Although Smithies has covered a huge territory in this project, I will still highlight three hidden aspects of it, and these should provide directions for future research. The first is a metaphysical aspect: Smithies makes explicit that he wishes to bypass major metaphysical controversies, such as whether conceivability entails possibility (p. 8-p. 11). However, at times he gets himself into thorny metaphysical thickets, and it seems unclear whether he can avoid them. For example, in formulating the Epistemic Grounding Thesis, he invokes a certain notion of grounding without explaining (p. 36) which notion of grounding is in play here. Any relevant notion of grounding should be stronger than standard notions of supervenience, but in arguing for this thesis, Smithies argues for supervenience primarily: for example in 3.4 he argues that the justifying role of perceptual experience supervenes on its phenomenal character alone. Thus, it does not seem feasible to avoid heavy-duty metaphysics in this project.

Next, there is an empirical aspect that should be emphasised. For Smithies, consciousness has a unique role for justification. This seems to makes an empirical prediction that the neural correlate of consciousness crucially involves the prefrontal area, as that is the seat of reasoning and rationality. This is important because whether prefrontal theories of NCC are plausible is an empirical question, and in this way, Smithies’ view on consciousness and justification becomes empirical testable too. This should be taken as a merit of Smithies’ view.

Finally, there is a transcendental aspect in this area too. In the chapter on perception, Smithies writes that “My main goal in this chapter is to examine what perception must be like in order to play this justifying role” (p. 74, emphasis added). In general, transcendental arguments begin with something relatively uncontroversial, e.g., humans have the capacity for epistemic justification. Then they argue that something more controversial is a transcendental/make-possible condition for that uncontroversial phenomenon to hold. For example, John McDowell (1996) has it that perception must have conceptual contents through and through in order to play the relevant justifying role. In parallel, Smithies argues that perception must have a certain kind of presentational force in order to play the justifying role. This hidden transcendental aspect of Smithies’ project helps us see more clearly what it is all about. In some other chapters, such as the ones on cognition and introspection, Smithies deploys similar strategies to achieve his goals.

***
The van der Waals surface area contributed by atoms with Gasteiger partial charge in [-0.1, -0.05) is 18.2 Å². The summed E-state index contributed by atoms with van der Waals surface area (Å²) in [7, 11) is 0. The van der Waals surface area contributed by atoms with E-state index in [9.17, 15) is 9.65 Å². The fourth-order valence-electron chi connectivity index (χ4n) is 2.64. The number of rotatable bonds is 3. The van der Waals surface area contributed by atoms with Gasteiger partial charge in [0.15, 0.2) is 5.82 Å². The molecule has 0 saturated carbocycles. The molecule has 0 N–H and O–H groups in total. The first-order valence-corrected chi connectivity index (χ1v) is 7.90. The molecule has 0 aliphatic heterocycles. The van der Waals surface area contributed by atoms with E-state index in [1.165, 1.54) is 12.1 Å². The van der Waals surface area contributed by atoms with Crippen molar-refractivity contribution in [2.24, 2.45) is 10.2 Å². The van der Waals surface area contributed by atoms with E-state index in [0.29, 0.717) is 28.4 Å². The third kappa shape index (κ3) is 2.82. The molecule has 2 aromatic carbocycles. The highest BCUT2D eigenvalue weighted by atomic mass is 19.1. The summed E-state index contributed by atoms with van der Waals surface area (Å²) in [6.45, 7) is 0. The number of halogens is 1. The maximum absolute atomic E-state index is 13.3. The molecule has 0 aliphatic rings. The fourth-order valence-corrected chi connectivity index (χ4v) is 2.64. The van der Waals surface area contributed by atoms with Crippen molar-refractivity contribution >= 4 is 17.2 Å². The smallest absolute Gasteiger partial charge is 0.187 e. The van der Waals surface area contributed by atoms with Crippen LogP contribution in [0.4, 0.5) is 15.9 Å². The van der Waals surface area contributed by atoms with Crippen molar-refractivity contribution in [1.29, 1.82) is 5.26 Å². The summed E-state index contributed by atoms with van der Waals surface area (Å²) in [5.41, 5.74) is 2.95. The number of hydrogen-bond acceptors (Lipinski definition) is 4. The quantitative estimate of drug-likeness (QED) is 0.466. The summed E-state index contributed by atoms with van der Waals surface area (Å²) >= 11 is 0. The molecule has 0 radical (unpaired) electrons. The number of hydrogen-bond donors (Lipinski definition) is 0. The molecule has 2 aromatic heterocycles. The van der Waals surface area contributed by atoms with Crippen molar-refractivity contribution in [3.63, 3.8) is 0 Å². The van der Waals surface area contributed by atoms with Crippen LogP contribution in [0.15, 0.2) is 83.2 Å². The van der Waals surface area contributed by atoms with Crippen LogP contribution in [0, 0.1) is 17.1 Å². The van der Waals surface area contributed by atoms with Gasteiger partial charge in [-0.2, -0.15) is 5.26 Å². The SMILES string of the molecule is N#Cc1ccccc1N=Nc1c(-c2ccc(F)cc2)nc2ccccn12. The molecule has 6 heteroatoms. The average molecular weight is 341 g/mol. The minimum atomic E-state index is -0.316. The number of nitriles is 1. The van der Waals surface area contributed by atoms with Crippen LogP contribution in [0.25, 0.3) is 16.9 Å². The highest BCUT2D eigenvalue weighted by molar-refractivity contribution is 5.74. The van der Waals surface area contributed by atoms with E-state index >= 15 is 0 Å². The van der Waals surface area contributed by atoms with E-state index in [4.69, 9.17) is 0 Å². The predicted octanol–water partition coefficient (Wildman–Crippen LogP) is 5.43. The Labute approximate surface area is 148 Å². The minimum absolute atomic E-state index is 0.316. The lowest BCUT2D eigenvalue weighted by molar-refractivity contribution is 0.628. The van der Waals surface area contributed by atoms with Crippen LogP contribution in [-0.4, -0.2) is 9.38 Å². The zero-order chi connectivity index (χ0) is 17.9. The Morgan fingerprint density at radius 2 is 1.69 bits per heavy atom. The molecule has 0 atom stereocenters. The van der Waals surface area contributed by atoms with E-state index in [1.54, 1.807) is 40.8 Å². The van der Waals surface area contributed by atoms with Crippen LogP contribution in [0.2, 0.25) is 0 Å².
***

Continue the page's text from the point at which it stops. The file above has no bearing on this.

This brief comment cannot do justice to this rich and substantive book. In addition to themes mentioned above, it also covers discussions on Moore’s paradox, epistemic akrasia, higher-order evidence, luminosity (versus Williamson, 2000), seemings (versus Huemer, 2001), and many interesting topics along the way. Whether or not we are persuaded by its main thesis, we will make a worthwhile intellectual journey if we work through Smithies’ book.

References

Dretske, F. (1997). What good is consciousness? Canadian Journal of Philosophy, 27(1), 1-15.

Huemer, M. (2001). Skepticism and the veil of perception. Lanham, MD: Rowman and littlefield.

McDowell, J. (1996). Mind and world. Cambridge, MA. Harvard University Press.

Williamson, T. (2000). Knowledge and its limits. Oxford: Oxford University Press.